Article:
And this last part hits even closer to home, as I too experience greater pressure these days to return home to new institutions of higher learning in India. Many colleagues there (and my own spouse here) wonder (aloud) why I have chosen to remain at an institution such as this one where I teach more classes each semester than they have to during a whole year (or two), where research is a "required hobby" that I have to constantly scrape up time for, and where the student body is such a problematic one. How much longer can I stave off these questions and fight the tide of the reverse brain drain? Interesting to be pondering this even as my tenure file makes its way up my university's hierarchy this year, giving me that shot at existential security: what price such personal existential security against an increasingly insecure future? I guess the answer for me will depend on how California handles this crisis (no good omens thus far) - but in the meantime, I still have to address this challenge:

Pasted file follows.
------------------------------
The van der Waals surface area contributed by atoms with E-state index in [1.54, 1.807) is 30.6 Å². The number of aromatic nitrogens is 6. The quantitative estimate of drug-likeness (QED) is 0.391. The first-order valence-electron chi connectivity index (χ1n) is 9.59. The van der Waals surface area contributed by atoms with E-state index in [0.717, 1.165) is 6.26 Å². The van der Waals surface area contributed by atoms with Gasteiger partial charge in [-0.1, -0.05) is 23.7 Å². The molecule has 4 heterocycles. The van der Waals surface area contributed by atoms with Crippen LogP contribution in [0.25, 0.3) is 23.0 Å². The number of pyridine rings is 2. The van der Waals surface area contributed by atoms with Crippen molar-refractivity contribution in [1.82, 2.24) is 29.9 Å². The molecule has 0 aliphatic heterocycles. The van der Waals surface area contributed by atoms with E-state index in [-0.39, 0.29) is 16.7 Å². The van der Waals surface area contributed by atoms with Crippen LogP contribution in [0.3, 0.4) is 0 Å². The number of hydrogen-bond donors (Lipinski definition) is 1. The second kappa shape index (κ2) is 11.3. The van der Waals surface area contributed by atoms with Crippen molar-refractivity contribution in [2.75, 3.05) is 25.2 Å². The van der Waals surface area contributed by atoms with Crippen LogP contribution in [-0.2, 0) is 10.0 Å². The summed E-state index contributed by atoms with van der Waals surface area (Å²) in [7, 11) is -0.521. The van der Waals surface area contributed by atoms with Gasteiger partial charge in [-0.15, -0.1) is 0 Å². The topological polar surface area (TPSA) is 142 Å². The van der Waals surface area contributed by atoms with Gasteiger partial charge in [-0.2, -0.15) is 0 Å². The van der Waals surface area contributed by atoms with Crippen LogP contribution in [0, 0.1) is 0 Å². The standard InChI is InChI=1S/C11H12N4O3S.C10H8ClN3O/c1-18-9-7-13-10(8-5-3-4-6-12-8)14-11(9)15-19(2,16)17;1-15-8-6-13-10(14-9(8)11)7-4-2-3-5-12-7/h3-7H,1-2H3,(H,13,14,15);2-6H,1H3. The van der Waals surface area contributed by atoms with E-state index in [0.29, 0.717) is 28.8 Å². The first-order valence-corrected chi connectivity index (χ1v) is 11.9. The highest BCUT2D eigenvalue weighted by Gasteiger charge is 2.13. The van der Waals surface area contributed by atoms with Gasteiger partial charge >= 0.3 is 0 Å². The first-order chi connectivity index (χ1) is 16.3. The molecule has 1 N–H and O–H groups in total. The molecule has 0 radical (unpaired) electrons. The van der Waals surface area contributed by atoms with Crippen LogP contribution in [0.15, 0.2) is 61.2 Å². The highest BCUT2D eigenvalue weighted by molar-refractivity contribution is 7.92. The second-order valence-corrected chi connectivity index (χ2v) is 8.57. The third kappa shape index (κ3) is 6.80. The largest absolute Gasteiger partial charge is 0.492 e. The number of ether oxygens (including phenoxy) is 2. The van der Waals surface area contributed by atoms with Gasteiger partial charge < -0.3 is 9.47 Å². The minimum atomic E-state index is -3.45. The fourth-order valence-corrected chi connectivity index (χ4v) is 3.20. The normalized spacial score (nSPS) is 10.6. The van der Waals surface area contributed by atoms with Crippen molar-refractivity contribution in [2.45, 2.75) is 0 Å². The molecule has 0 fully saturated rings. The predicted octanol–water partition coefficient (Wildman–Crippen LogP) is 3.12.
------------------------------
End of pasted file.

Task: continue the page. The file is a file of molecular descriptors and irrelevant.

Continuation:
We need to ensure that American science draws on all of our population, not just selected, and shrinking, segments of it. But how?

Read the rest of Epstein's article, and Abel Pharmboy's commentary on the same at ScienceBlogs for some potential answers. And if you have a better solution, please do share, won't you? Meanwhile, I better get back to writing that syllabus, and preparing my talk for the SICB meeting which just got underway tonight!

Posted via email from a leaf warbler's gleanings